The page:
Testing the feasibility and safety of the Nintendo Wii gaming console in orthopedic rehabilitation: a pilot randomized controlled study
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Submission date: 2014-08-02
Final revision date: 2014-09-14
Acceptance date: 2014-09-29
Online publication date: 2016-05-05
Publication date: 2016-10-20
Arch Med Sci 2016;12(6):1273-1278
Introduction: The Nintendo Wii game console is already used as an additional training device for e.g. neurological wards. Still there are limited data available regarding orthopedic rehabilitation. The authors’ objective was to examine whether the Nintendo Wii is an appropriate and safe tool in rehabilitation after orthopedic knee surgery.
Material and meethods: A prospective, randomized, controlled study comparing standard physiotherapy vs. standard physiotherapy plus game console training (Wii group) in patients having anterior cruciate ligament (ACL) repair or knee arthroplasty was conducted. The subjects of the Wii group (n = 17; mean age: 54 ±19 years) performed simple knee exercises daily under the supervision of a physiotherapist in addition to the normal rehabilitation program. The patients of the control group (n = 13; 52 ±18 years) were treated with physiotherapy only. The participants of both groups completed a questionnaire including the International Knee Documentation Committee (IKDC) score, the Modified Cincinnati Rating System and the Tegner Lysholm Knee Score prior to the operation, before discharge from hospital and four weeks after treatment.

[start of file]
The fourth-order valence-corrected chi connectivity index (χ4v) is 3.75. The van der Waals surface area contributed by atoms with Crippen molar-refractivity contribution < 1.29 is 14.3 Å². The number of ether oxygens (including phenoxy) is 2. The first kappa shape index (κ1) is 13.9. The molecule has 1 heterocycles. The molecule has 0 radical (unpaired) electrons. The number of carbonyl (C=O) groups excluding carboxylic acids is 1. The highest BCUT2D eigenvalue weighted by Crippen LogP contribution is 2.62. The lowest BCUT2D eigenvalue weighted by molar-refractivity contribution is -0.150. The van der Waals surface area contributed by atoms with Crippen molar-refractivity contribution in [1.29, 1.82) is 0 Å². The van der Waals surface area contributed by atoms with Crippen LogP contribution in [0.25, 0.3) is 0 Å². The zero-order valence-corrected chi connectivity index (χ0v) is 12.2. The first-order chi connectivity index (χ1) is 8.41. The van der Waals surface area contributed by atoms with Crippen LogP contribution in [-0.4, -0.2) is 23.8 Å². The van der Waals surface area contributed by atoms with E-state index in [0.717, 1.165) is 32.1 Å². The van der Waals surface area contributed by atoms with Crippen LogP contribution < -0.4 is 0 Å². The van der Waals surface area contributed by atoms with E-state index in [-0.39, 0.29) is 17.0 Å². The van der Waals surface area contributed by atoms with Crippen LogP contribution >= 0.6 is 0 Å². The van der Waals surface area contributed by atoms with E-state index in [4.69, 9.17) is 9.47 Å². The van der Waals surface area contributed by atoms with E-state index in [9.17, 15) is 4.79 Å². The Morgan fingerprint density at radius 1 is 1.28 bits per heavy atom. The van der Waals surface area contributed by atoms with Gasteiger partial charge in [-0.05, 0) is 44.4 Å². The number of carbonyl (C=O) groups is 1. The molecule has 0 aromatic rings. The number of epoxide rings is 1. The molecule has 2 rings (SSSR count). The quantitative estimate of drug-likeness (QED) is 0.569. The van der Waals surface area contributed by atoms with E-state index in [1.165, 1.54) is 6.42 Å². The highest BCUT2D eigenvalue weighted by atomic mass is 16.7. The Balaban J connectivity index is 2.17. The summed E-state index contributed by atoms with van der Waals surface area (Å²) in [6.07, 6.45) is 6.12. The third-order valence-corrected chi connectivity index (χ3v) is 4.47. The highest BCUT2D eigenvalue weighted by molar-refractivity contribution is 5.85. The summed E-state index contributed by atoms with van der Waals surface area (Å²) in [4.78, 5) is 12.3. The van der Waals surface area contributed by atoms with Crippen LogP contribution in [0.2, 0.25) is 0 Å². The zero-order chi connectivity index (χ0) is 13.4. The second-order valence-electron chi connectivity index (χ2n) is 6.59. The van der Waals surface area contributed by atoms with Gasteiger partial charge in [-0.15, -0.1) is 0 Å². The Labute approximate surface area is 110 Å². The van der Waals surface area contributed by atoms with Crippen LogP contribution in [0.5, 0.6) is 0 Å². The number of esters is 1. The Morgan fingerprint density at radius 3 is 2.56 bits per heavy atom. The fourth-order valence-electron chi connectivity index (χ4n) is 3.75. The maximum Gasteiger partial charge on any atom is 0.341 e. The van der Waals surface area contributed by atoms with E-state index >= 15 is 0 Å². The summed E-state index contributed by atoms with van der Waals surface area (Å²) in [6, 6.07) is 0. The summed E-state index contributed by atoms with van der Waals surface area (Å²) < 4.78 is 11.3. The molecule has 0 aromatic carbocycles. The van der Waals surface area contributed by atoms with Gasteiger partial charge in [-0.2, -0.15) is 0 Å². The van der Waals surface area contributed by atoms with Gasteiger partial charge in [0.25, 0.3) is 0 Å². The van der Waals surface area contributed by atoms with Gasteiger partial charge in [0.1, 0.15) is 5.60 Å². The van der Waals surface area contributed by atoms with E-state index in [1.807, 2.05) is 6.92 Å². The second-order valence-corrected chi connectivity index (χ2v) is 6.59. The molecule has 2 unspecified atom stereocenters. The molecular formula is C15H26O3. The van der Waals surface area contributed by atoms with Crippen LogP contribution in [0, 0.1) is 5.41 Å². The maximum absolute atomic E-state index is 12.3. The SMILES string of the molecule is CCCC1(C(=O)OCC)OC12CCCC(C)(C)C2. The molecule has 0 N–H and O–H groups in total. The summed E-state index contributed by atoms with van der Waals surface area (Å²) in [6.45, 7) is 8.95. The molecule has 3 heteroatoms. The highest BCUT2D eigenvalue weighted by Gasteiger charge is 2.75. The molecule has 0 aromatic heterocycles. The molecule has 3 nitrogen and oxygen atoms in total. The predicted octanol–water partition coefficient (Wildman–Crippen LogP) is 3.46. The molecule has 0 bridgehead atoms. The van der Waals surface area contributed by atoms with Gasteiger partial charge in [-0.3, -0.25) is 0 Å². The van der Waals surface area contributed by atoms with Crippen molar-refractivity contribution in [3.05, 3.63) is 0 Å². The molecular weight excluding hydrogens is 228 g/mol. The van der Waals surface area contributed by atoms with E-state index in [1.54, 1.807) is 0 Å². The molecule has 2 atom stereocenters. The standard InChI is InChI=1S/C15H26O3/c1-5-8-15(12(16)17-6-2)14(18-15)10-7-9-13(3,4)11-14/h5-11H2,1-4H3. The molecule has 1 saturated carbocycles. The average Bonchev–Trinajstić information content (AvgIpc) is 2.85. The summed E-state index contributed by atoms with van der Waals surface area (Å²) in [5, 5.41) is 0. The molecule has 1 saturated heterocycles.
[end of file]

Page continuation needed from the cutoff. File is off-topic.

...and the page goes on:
Results: There was no significant difference in the score results between the Wii and the control group (p > 0.05).
Conclusions: We demonstrated that physiotherapy using the Nintendo Wii gaming console after ACL reconstruction and knee arthroplasty does not negatively influence outcome. Because training with the Wii device was highly accepted by patients, we see an opportunity whereby additional training with a gaming console for a longer period of time could lead to even better results, regarding the training motivation and the outcome after orthopedic surgery.
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